In this sense, the life of faith necessarily throws us into the public sphere. Faith generates culture, as St. John Paul II so decisively stated: “A faith that does not become culture is not fully accepted, not entirely thought out, not faithfully lived,” (Address to the Italian National Congress of the Ecclesial Movement for Cultural Commitment, January 16, 1982). This is not a top down approach but rather one that begins with the individual. Faith generates culture, not based on our own efforts, but based on a unity which is made tangible by the presence of Christ. And from this new culture structures change, not simply by our vote, but organically by our witness. The challenge before us, then, is to live our faith—our adherence to Christ—as a life and not merely as a set of doctrines to be affirmed or a moral structure to be adhered to.
To live the faith as a life implies living intensely the reality that unfolds before us and taking seriously the circumstances through which we have been called to pass. Such a life avoids falling prey to the tyranny of ideas and ideological positions which leaves us vulnerable to the harsh blows of circumstance. Instead we are called to live the challenges we encounter in reality attentive to Christ’s presence in our midst. When we live our lives clinging to our own ideas rather than to the way in which Christ is present, we inevitably lose our footing. As Pope Francis has reminded us, realities are greater than ideas. “This principle has to do with incarnation of the word and its being put into practice … The principle of reality, of a word already made flesh and constantly striving to take flesh anew, is essential to evangelization,” (Evangelii Gaudium, 233).
The values we desire to communicate to the world are not manifested through our own efforts, but through Christ and our adherence to Him. In this way our participation “goes well beyond casting a vote in a particular election” and instead is reflected in the whole of our lives. Our witness as followers of Christ is the only way in which the Social Teaching of the Church maintains its integrity. It is not though political calculation or the determination that one candidate checks more of the right boxes than the other.
The faith, and so the Social Teaching of the Church, is lived out through the witness of those who seek Christ even in the most challenging circumstances. This could be in the witness of a woman who defends the life of an unborn child by caring for a young girl who feels hopeless by the prospect of bringing a child into the world, of a student who stands in solidarity with a classmate experiencing discrimination, of a couple who agree to provide foster care for a child separated from their parents at the border, or of a family that devotes themselves to serving food to the poor once a week at their local soup kitchen.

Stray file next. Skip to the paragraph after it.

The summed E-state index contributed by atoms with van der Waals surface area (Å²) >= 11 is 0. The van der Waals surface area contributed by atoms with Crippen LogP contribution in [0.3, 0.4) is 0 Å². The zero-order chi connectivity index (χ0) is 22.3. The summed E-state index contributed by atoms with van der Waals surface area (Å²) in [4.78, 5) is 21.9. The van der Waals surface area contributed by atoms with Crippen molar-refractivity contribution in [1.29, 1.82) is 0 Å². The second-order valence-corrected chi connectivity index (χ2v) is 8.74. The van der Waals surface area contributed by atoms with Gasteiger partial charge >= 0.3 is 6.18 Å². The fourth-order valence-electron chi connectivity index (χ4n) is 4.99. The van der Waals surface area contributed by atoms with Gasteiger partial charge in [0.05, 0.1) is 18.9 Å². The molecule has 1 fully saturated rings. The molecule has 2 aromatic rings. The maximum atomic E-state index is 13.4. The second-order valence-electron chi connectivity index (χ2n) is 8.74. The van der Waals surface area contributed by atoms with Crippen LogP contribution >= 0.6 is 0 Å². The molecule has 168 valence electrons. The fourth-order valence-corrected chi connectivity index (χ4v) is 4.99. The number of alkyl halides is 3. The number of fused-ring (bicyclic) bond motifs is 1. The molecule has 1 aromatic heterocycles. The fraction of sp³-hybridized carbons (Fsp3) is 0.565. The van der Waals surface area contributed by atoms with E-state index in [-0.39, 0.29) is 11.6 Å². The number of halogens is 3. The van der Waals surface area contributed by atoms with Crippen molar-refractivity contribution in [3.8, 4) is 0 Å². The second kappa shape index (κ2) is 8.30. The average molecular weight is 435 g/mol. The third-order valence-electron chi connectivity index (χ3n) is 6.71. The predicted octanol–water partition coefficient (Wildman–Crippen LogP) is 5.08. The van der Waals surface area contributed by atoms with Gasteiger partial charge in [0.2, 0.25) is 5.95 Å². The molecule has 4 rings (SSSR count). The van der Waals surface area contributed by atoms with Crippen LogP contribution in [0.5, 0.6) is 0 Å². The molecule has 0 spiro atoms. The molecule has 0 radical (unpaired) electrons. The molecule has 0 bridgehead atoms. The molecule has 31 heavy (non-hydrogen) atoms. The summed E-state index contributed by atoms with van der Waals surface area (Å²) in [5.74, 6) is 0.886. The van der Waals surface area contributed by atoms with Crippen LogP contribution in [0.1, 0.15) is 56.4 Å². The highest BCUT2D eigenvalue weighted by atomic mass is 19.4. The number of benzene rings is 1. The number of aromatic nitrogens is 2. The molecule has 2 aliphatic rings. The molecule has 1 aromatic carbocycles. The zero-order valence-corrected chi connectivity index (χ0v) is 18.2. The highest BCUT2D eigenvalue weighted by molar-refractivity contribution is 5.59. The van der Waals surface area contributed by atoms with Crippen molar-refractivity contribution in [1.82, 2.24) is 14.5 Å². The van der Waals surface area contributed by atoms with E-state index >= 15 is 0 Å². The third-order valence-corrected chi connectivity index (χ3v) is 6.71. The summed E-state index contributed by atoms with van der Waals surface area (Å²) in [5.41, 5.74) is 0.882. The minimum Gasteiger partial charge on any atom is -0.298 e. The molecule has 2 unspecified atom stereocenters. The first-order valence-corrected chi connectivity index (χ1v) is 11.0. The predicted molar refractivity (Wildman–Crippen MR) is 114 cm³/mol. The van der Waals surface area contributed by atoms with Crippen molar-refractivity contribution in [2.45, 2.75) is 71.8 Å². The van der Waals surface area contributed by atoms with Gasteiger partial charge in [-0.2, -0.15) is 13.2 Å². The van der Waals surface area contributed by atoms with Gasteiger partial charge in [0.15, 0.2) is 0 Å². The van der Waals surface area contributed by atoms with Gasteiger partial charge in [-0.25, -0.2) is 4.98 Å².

Through these particular circumstances Christ takes on flesh before our eyes, and so the values which flow from Him are made incarnate. This is the way in the Kingdom of God is built up in our midst. Not through our own efforts, but by adhering to Him in such a way that His life is made visible to the world: “Yet I live, no longer I, but Christ lives in me; insofar as I now live in the flesh, I live by faith in the Son of God who has loved me and given himself up for me,” (Galatians 2:20). Only the witness of one who lives life in such a way will be compelling in a world which increasingly seems to point in the opposite direction of the values we hold so dear. As St. Paul VI held, “Modern man listens more willingly to witnesses than to teachers, and if he does listen to teachers, it is because they are witnesses,” (Address to the Members of the Consilium de Laicis, October 2, 1974).
This living witness to Christ is the only thing capable of calling people to conversion. For this reason, the words of Fr. Jose Medina, the head of the Catholic ecclesial movement Communion and Liberation in the United States, bear repeating, “Telling people what values to espouse is neither loveable, nor effective. Instead, we are called to live and share a fullness of life openly with everyone, within any circumstance—whether they are welcoming or not … While some would deem the public witnesses of our brothers and sisters ineffective or naïve, this is the function of the Church in human history: to continuously testify that the fullness of life can only be achieved in total dependence on the Mystery. After all, as Christians we are not called to defend the Truth as a set of values, but to incarnate it,” (A Call to Conversion, July 7, 2015).
We are not more or less Catholic because of how we decide to vote, what makes us Catholic and what renders our witness compelling is Christ who gathers us together into a community of believers and makes us into His Body. The values we desire to communicate flow from Christ who is our true source of unity in a divided world. Through the incarnation of these values, the principles we hold as Catholics no longer hang over us as an abstraction or a lofty idea, but truly invade our lives and these lives of those we encounter.
Let us pray for one another and for our country so that our witness to Christ in the public sphere may facilitate a culture of encounter with the One in whom these values take on flesh. And let us pray that not only the decisions we make, but more importantly the life that we live may ever more reflect His glory in the world and contribute to the building of His Kingdom.